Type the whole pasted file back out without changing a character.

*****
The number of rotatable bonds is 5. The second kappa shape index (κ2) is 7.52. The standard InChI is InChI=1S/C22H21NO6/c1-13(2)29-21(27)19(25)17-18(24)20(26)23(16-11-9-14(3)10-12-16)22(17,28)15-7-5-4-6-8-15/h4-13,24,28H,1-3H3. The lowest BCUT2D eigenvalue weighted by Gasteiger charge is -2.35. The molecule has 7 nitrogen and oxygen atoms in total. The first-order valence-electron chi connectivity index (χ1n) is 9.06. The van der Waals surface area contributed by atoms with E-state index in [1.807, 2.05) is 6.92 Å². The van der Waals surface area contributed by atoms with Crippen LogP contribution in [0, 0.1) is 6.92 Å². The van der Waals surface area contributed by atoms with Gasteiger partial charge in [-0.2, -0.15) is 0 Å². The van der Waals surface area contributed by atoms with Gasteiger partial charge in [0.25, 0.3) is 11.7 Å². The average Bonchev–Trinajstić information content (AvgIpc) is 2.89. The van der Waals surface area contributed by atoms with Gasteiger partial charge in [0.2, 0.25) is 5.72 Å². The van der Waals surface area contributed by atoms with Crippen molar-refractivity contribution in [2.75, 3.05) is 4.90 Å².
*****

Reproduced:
The number of rotatable bonds is 5. The second kappa shape index (κ2) is 7.52. The standard InChI is InChI=1S/C22H21NO6/c1-13(2)29-21(27)19(25)17-18(24)20(26)23(16-11-9-14(3)10-12-16)22(17,28)15-7-5-4-6-8-15/h4-13,24,28H,1-3H3. The lowest BCUT2D eigenvalue weighted by Gasteiger charge is -2.35. The molecule has 7 nitrogen and oxygen atoms in total. The first-order valence-electron chi connectivity index (χ1n) is 9.06. The van der Waals surface area contributed by atoms with E-state index in [1.807, 2.05) is 6.92 Å². The van der Waals surface area contributed by atoms with Crippen LogP contribution in [0, 0.1) is 6.92 Å². The van der Waals surface area contributed by atoms with Gasteiger partial charge in [-0.2, -0.15) is 0 Å². The van der Waals surface area contributed by atoms with Gasteiger partial charge in [0.25, 0.3) is 11.7 Å². The average Bonchev–Trinajstić information content (AvgIpc) is 2.89. The van der Waals surface area contributed by atoms with Gasteiger partial charge in [0.2, 0.25) is 5.72 Å². The van der Waals surface area contributed by atoms with Crippen molar-refractivity contribution in [2.75, 3.05) is 4.90 Å².